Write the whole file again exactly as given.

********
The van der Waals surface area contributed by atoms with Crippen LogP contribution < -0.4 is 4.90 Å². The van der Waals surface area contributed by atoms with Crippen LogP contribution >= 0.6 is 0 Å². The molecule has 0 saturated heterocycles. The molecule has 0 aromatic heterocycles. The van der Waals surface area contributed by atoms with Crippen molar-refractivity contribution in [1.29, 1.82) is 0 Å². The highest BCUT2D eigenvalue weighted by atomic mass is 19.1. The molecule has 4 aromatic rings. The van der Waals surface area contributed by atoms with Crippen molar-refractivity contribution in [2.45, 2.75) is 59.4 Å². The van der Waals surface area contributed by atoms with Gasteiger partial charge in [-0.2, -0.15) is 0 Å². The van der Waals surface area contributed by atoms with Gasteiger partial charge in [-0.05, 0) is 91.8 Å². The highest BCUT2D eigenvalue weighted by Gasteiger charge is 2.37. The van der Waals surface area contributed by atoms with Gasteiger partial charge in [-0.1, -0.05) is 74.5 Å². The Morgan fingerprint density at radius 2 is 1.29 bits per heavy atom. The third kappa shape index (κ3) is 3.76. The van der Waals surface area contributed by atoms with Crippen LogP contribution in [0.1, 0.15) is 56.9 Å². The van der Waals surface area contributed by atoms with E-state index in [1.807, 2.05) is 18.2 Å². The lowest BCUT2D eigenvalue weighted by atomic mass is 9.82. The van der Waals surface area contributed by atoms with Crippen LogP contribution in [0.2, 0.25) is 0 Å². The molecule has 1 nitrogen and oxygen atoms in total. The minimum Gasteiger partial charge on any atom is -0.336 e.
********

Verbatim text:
The van der Waals surface area contributed by atoms with Crippen LogP contribution < -0.4 is 4.90 Å². The van der Waals surface area contributed by atoms with Crippen LogP contribution >= 0.6 is 0 Å². The molecule has 0 saturated heterocycles. The molecule has 0 aromatic heterocycles. The van der Waals surface area contributed by atoms with Crippen molar-refractivity contribution in [1.29, 1.82) is 0 Å². The highest BCUT2D eigenvalue weighted by atomic mass is 19.1. The molecule has 4 aromatic rings. The van der Waals surface area contributed by atoms with Crippen molar-refractivity contribution in [2.45, 2.75) is 59.4 Å². The van der Waals surface area contributed by atoms with Gasteiger partial charge in [-0.2, -0.15) is 0 Å². The van der Waals surface area contributed by atoms with Gasteiger partial charge in [-0.05, 0) is 91.8 Å². The highest BCUT2D eigenvalue weighted by Gasteiger charge is 2.37. The van der Waals surface area contributed by atoms with Gasteiger partial charge in [-0.1, -0.05) is 74.5 Å². The Morgan fingerprint density at radius 2 is 1.29 bits per heavy atom. The third kappa shape index (κ3) is 3.76. The van der Waals surface area contributed by atoms with Crippen LogP contribution in [0.1, 0.15) is 56.9 Å². The van der Waals surface area contributed by atoms with E-state index in [1.807, 2.05) is 18.2 Å². The lowest BCUT2D eigenvalue weighted by atomic mass is 9.82. The van der Waals surface area contributed by atoms with Crippen LogP contribution in [0.2, 0.25) is 0 Å². The molecule has 1 nitrogen and oxygen atoms in total. The minimum Gasteiger partial charge on any atom is -0.336 e.